Matt Niblock - Product designer, street photographer, tech geek, and human.


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Thought Bubble: Severed by Scott Snyder, Scott Tuft and Attila Futaki

Have you ever read a comic book and experienced an ever-present feeling of dread? Well, Severed is the first horror book that I've read where I found this was the case.

But let's step back a bit. Severed is a graphic novel written by Scott Snyder and Scott Tuft. You may know Snyder from his extensive writing credits including Wytches, but Tuft’s comic book credits seem to start and finish at Severed.

Set in 1916 America, Severed follows the story of a talented 12-year old violaist, Jack Garron, as he runs away from his adopted mother’s home in Jamestown, NY in pursuit of the American Dream and his estranged musician father.

Brimming with hope and positivity, Jack takes to the railroad to catch a free ride into Chicago on the back of a freight train. However, it doesn’t take long for things to unravel when Jack is discovered by a law enforcement officer who tries to eject him from the moving train. It’s when things go from bad to worse that a fellow passenger has to come to Jack’s aid which ultimately results in a new friendship being formed for the sake of preservation in the big city.


Meanwhile, an orphanage in Illinois has a visit from a General Electric recruitment officer looking to give one underprivileged boy a chance to break out of his unfortunate situation with the offer of a sales apprenticeship. All is not as it seems once they hit the road though, as the boy's promise of a bright future blinds him to the perils of what's ahead. The man posing as a GE employee is actually hiding a dark secret and a set of razor sharp teeth which he uses to consume the flesh of young victims he's manipulated on his journey across America.

As the story progresses the two character paths overlap leading to some dark and twisted revelations, but what makes them all the more raw is they are founded on trust and the promise of hope. The trust toward strangers being genuine in their offers of aid and the hope of Jack finding his father and achieving the American dream.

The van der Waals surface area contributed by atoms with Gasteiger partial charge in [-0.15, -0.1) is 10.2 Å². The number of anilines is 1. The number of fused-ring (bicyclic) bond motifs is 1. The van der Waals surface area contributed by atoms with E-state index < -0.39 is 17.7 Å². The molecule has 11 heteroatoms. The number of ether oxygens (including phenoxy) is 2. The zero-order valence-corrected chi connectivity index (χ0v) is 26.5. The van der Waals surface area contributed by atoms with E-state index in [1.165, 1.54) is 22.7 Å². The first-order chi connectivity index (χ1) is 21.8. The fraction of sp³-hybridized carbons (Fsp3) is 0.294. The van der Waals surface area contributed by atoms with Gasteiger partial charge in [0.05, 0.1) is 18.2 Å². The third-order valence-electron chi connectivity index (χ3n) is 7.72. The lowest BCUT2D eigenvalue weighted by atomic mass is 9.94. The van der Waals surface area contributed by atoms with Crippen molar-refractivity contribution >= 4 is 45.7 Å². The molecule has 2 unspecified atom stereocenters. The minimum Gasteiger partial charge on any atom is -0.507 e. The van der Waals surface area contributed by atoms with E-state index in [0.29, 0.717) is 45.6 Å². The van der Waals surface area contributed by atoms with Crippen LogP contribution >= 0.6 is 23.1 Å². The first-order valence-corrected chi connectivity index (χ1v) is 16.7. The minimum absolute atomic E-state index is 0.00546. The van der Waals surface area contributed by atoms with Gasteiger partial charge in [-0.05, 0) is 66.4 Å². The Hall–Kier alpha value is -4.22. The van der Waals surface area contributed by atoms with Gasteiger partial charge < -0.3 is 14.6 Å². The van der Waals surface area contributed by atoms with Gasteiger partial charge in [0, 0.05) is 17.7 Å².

Snyder and Tuft do a great job of tapping into the character’s range of emotions all the way from fears to aspirations, but for me the real craft comes from the sheer weight of storytelling they do in such a small number of cells. This is evident right from page one.

From the very first cell to the end of page two, the Scotts have laid enough groundwork to inject dread into the reader’s mind and make you captivated and curious before your sofa even gets warm.

Another effective writing trick they use is the overlapping of dialogue between opposing parts of the story. This technique does a great job of tying together narratives from across times and storylines to switch the tone from light to dark seamlessly but unpredictably, which is also reinforced by the duel-intention of the meaning. In the pages below you can see how the two separate story directions are linked by a hinge in the narrative. The sound metaphor is used to relate to both the fear of dread from a character’s actions, and the feeling of optimism in the form of a train to the big city.



There is one contributor I’ve left out of the ‘Severed’ line-up until now; Attila Futaki. Futaki is a Hungarian artist and illustrator famous for his work on the Percy Jackson series among others. What he (and the colourists Greg Guilhaumond and Bill Nelson) manage to do with the artwork on this book is nothing short of fantastic. The dusty, stained colour palette evokes the mood of an industrial era where the world feels used and tainted. The movement of the characters feels organic and real in the way that humans are corporeal and clumsy, and when a tone or a set piece is being shown, Futaki makes use of a wide angle to make sure the reader gets a real sense of the scene.

Wrap up

I bought Severed on whim in a Halloween sale and I have to say it’s absolutely one of my favourite horror books to date. The storytelling is top-notch, the setting feels authentic and the artwork is so good it feels like its own character in the book. For anyone who likes character-driven horror stories that actually make you feel something for the protagonists then look no further.

Oh and one bonus recommendation - read it more than once. It has plenty to give second time round too!



Published by Image Comics
Written by Scott Snyder and Scott Tuft
Art by Attila Futaki
Inks by Bill Nelson
Coloured by Greg Guilhaumond
Lettered by Fonografiks